CBC Short Story Prize
"Surprise your readers with your punches"
Kelowna, B.C.'s Alix Hawley has officially become a Canada Writes triple threat. She's shortlisted for the 2014 CBC Short Story Prize for her story "Jumbo," about a zoo elephant in Victorian-era London. She was also shortlisted for the prize in 2013, and won our BloodLines writing competition, inspired by the Massey Lectures. We caught up with Alix about finding time to write between a full-time job and raising young children, her upcoming novel and the best writing advice she's ever received.
Tell us about yourself.
I live in Kelowna, B.C., where I teach English Literature and Creative Writing at Okanagan College. I have two sisters and a brother, a husband, and two young children. No pets, though I find animals interesting in theory.
What do you usually write?
Fiction: short stories and novels.
What is your story about?
Love, death, elephants. Big things. The story is part of a novel I started researching when I lived in England. I’ve been slouching towards finishing it for ages. Now I want to get back to it!
What was the inspiration for your story?
A photograph of Obaysch, hippopotamus of the London Zoo in the Victorian era. I was drawn by the expressions on the spectators’ faces, particularly the young girl near the right, who is looking straight at the camera. Obaysch morphed into an elephant for my story, and I kept the girl.
What is your connection to the elephant? What was it about this animal that lent itself so well to the telling of this story?
It’s a branch of my general nerdiness. I wrote my D.Phil. thesis on Victorian children’s literature, which led to an interest in nineteenth-century photography. I dragged my husband around the London Zoo when we lived there a few years ago, hoping to catch a whiff of the past. The Canadian connection caught me, too—Jumbo was a real zoo elephant who did end up being killed in Ontario.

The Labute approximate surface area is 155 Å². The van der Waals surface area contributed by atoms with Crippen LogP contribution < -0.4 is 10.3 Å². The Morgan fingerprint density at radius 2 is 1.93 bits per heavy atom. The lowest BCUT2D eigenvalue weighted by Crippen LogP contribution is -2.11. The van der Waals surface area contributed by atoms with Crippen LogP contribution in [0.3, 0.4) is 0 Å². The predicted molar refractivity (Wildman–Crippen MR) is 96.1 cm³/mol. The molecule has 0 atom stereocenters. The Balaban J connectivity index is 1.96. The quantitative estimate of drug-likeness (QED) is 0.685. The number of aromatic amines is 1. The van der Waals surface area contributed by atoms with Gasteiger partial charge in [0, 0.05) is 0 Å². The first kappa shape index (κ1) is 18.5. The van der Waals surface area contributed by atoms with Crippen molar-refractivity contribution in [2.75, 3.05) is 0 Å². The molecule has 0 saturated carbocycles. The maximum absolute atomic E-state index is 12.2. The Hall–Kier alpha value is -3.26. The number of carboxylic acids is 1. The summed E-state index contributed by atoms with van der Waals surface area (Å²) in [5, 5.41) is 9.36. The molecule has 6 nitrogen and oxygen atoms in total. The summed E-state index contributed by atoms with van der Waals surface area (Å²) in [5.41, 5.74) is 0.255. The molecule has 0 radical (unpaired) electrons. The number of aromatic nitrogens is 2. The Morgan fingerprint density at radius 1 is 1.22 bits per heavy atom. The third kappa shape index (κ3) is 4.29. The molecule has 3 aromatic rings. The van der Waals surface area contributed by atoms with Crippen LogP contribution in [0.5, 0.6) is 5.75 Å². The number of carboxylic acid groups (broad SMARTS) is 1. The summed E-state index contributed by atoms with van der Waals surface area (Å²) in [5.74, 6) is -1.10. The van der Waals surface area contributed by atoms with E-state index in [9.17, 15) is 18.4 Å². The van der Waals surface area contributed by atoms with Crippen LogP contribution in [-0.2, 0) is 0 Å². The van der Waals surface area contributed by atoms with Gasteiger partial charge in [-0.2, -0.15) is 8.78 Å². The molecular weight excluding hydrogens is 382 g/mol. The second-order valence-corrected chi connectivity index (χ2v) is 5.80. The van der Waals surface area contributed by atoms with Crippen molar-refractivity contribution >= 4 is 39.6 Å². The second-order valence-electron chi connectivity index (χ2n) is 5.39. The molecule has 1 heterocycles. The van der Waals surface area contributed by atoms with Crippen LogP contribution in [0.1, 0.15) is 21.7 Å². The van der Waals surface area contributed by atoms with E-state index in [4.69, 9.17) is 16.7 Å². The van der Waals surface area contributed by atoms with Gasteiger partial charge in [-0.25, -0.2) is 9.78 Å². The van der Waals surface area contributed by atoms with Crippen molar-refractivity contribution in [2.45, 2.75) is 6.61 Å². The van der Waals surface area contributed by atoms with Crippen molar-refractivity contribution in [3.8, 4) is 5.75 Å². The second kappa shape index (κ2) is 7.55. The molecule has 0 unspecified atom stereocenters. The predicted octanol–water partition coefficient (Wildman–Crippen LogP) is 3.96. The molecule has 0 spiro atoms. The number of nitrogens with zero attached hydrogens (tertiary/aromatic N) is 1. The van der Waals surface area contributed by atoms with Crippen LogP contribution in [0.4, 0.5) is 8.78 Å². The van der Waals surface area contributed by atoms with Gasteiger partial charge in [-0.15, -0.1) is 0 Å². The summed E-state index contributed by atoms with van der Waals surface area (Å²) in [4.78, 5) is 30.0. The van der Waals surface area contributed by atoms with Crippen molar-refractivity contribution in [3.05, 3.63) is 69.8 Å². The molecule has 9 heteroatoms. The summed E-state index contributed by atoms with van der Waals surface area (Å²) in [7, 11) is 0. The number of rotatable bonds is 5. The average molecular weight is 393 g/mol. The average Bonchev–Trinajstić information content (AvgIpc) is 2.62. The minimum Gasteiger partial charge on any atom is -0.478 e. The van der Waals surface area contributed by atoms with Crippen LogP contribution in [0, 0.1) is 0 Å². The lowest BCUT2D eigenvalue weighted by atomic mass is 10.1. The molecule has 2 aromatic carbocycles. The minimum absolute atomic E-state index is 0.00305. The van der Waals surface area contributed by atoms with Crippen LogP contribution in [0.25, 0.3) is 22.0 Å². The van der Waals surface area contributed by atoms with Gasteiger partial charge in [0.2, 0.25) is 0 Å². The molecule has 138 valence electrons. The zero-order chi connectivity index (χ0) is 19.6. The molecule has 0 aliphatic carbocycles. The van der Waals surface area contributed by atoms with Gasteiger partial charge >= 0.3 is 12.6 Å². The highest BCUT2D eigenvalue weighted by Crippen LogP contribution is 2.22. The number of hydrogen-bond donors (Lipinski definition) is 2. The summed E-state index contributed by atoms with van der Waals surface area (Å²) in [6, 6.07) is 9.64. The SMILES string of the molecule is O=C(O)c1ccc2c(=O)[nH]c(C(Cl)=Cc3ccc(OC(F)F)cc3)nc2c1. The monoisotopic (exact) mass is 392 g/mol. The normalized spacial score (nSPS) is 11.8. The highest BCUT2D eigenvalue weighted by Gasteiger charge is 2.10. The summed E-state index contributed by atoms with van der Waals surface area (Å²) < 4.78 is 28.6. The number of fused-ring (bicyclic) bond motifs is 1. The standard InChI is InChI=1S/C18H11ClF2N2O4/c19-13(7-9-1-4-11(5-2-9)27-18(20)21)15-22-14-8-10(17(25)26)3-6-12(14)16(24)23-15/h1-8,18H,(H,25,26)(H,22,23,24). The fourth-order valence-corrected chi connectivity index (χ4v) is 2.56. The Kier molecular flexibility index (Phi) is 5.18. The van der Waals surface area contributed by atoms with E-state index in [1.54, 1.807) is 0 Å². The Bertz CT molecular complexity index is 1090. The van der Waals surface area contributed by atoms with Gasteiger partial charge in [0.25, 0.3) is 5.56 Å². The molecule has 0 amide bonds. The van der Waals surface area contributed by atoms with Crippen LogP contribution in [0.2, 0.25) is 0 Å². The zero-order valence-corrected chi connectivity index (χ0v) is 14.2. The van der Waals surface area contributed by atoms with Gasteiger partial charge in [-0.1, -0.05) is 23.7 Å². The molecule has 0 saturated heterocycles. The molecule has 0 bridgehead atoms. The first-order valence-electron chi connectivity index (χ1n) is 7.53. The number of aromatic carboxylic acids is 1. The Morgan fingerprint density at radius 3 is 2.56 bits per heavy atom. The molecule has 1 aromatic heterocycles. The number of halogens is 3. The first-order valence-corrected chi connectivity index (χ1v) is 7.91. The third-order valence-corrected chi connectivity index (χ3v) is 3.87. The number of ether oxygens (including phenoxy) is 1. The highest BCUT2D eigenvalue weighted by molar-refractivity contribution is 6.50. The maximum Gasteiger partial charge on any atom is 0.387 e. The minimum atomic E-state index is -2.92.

What is your writing routine?
Wailing and pleading for writing time! If I get any, I pace around, then plunk down and pour out stuff in fits and starts. It usually starts with something sketchy, then blossoms into an overblown mess, then gets a good pruning.
What is the best writing advice you’ve ever received?
Surprise your readers with your punches. Don’t punch them constantly.
This is the second time you’ve been named finalist for the CBC Short Story Prize. You also won our BloodLines challenge. How does it feel to receive all this attention?
Better than receiving my children’s attention while I’m in the shower. Great!
You’ll get even more attention as Knopf’s New Face of Fiction in 2015. Your book, All True Not a Lie In It, is a first-person account of Daniel Boone’s captivity and adoption by the Shawnee. How long have you been working on it? Where did the idea come from?
Boone’s life as a pioneer and trailblazer is wildly gripping, and I’ve been working on figuring him out for a few years (and about four major drafts). The first-person voice eventually fought its way out. I’m excited to have people read it! Again, it started for me with a picture: I remembered an old National Geographic illustration of Boone holding his son’s body. I should confess that I liberated the magazine from the college library archives. Maybe they will get it back one day, but I haven’t been able to let go of it yet.
Photo credit: Mike Hawley, courtesy of the author